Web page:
We're feeling frisky at Honeycombers, so we've asked sexperts Sara Tang and Valentina Tudose for help with affairs of the heart and the bedroom. First up, what to do when you and your partner have mismatched libidos
How often do you find yourself saying, “Not tonight, honey. I’ve got a headache.” Or maybe your partner is the one who just isn’t in the mood quite as often you would hope? Sex is an important part of romantic relationships. But how much is enough? And how do you ask for more? Or ask for less? The problem of mismatched libidos happens to couples more often that you would think. For help, check out the expert advice from sex coach Sara Tang and relationship coach Valentina Tudose in our new Honeycombers sex advice series: Pillowtalk.
Mismatched libidos: My partner’s sex drive isn’t as high as mine
Sara Tang: Mismatched libidos is one of the most common issues that I work on with couples, so as a starting point, I want to normalise this situation that you’re experiencing.
It’s totally normal for our sex drives to constantly fluctuate over the course of our lives, and naturally there will be times we will not be in sync with our partner. This doesn’t mean that something is fundamentally wrong with the relationship.
However, it can be a frustrating situation and it’s easy to feel like the relationship has lost its spark. Typically, the higher libido partner feels rejected and undesired, and the lower libido partner feels pressured and guilty.
Valentina Tudose: Yes, 100%! Sex is a fundamental part of a romantic connection – I call it the ‘relationship glue’. In the early days of a relationship (commonly described as the Lust phase), sexual desire is spontaneous and mutual – pretty much a biological ‘given’. This creates an illusion of perfect sexual compatibility, which leads to assumptions and expectations later down the line.
When this levels off to the partners’ ‘normal’, it’s sometimes interpreted as ‘you don’t want me anymore’ and can cause friction and disappointment due to feelings of rejection. Understanding that this is completely natural is the first step.
ST: I often suggest broadening the definition of sex when I work with couples experiencing mismatched libidos. Sex is a form of connection and intimacy, and a meaningful sexual interaction doesn’t always have to mean full on intercourse.
Talk to your partner and brainstorm some ideas for shared intimate experiences that could feel pleasurable for the both of you, but aren’t “goal-oriented”. Some ideas could be watching porn together, giving each other a sensual back rub, using sex toys or even lending some support to the higher libido partner while they self-pleasure.
VT: Supporting your partner through the ebbs and flows of desire and finding ways to meet each other’s needs in creative ways is one of the most rewarding parts of a relationship. Spend time exploring each other’s sexual landscape – your turn ons and turn offs, fantasies and fears and what ultimately needs to happen for you to be sexually fulfilled.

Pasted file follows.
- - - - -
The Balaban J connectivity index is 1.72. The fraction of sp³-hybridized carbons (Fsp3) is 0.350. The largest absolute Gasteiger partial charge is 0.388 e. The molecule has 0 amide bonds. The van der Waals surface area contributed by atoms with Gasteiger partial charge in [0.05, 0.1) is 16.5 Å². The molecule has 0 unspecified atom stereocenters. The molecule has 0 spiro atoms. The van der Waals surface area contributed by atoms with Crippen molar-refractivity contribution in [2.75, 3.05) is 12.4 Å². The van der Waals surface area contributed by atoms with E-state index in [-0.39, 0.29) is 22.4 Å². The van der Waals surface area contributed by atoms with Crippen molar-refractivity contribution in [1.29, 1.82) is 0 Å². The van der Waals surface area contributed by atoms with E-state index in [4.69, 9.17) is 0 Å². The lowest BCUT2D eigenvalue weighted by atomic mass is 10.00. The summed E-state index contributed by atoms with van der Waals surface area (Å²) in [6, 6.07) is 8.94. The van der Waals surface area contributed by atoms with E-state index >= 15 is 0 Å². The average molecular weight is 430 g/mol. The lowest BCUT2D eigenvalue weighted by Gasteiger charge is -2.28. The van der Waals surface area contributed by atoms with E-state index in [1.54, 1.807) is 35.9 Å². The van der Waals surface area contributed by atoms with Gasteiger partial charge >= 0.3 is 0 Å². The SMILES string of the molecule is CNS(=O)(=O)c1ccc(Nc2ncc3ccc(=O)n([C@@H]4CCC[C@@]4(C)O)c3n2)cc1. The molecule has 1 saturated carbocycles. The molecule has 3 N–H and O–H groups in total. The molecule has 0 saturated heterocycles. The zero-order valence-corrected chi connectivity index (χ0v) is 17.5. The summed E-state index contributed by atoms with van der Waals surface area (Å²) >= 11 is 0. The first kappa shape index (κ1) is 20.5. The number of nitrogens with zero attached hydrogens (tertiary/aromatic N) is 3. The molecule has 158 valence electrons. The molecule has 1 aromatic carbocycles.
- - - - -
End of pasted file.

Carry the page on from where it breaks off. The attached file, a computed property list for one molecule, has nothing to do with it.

ST: For the lower libido partner, it is especially important for you to learn to say “no” in a way that is thoughtful and constructive. You could try to suggest an alternative time when you may feel more up to it. A “how about we try again this weekend?” is usually much more well-received than a hard “no”.
Also make sure you show your appreciation and affection to your higher libido partner in other ways. Shower your partner with hugs, kisses and cuddles, as well as eye contact and words of affirmation (“you’re wonderful”) to reassure them that they are still desirable, and that you want to stay close and connected, even though sex may not be on the table that day.
VT: As time passes and relationships evolve, we tend to shift towards ‘responsive desire’. This means some people need to be ‘seduced’, persuaded to have sex rather than feeling the desire without being ‘prompted’. The key ingredient here is ‘feeling wanted’. They need to see desire rather than pressure in their partner’s eyes, so they can be reminded of how much fun sex can be. Explore what your partner needs to get in the mood, create anticipation and allocate time for emotional intimacy before expecting physical intimacy.
Poor timing and feeling pressured to have sex are two of the biggest passion killers so avoid them by agreeing on a mutually acceptable frequency and ways to create a safe, intimate and non-judgemental space for intimacy to happen.
Sara Tang is a certified sexologist and coach. She believes that sex is a skill and everyone can learn how to get better in bed. She is most passionate about helping people who had a limited sex education or culturally conservative upbringing feel more connected and confident with their sexuality. Sara has previously been a student of Human Sexuality at Stanford University, an erotic writer, and a sex toy party entrepreneur. Follow her on Instagram @hellosarasense or visit her website.
Valentina Tudose is a Transformational Relationship Coach, hypnotherapist, sexpert and TEDx Speaker. She is passionate about educating and empowering her clients to communicate effectively, learn more about themselves and how to create positive, deeply meaningful relationships with others. She is one of the most popular Hong Kong TEDx Speakers with her talk on ‘Embracing Unconditional Love.’ Follow her on Instagram @therealqueenmaker or visit her website.